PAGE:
World

Everything You Need To Know About The Syrian Ceasefire

CREDIT: AP Photo/Hussein Malla

A Free Syrian Army soldier, right, looks through a mirror which helps him see Syrian troops from the other side, as he takes his position with his comrade during fighting, at the old city of Aleppo city, Syria on Sept. 24, 2012.

A rare cessation of hostilities in Syria will begin late on Friday night, according to an agreement struck by Russian and U.S. officials. While Syrian President Bashar al Assad’s acquiescence to the terms of the ceasefire raises hopes for the plan’s success, many high-ranking diplomats and Middle East analysts see the agreement to reign in the sprawling geopolitical battle as fundamentally flawed.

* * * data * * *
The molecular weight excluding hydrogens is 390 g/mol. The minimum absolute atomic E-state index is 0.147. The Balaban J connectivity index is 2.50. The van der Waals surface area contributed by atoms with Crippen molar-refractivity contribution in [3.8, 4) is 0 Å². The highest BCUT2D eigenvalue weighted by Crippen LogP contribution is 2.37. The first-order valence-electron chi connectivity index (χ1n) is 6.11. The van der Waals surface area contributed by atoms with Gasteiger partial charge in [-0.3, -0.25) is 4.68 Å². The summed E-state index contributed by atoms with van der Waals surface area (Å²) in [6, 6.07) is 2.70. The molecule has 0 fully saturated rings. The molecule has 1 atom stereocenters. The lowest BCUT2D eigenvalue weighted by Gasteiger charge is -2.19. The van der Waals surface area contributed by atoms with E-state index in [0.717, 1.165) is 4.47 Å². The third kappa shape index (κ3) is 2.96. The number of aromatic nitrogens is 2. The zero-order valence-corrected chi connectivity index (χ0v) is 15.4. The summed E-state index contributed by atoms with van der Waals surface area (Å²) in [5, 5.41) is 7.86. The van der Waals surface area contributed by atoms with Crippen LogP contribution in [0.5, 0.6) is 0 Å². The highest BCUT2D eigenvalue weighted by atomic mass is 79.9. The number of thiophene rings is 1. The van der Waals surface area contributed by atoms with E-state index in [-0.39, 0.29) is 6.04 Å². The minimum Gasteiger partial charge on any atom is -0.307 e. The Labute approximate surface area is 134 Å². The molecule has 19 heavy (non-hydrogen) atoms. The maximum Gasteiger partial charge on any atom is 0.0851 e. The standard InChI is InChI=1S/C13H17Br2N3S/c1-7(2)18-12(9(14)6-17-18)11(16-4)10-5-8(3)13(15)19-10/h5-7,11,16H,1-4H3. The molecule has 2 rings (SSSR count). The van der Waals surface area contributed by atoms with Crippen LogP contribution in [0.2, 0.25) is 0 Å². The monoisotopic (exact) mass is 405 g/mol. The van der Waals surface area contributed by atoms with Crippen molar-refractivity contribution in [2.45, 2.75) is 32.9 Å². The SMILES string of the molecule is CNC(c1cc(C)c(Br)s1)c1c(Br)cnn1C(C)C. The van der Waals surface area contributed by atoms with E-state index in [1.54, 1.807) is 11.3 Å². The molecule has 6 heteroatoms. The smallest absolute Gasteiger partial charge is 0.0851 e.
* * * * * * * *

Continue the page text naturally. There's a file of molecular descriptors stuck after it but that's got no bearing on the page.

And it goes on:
“If implemented and adhered to, this cessation will not only lead to a decline in violence, but also continue to expand the delivery of urgently needed humanitarian supplies to besieged areas,” Secretary of State John Kerry said, even though he acknowledged that “significant challenges” could get in the way of that aim.

Here’s a look at what’s on the table and what’s at stake for those involved.

Terms Of The Deal

The ceasefire agreement calls on all signatories to allow for the distribution of humanitarian aid, along with an end to all sieges and the release of all detainees, particularly women and children. Most importantly, however, it calls for a “cessation of hostilities” against all parties involved in the truce.

Terrorist groups — including ISIS and the al Nusra front — are not part of the agreement. That means that all sides can continue to attack those or other terrorist outfits.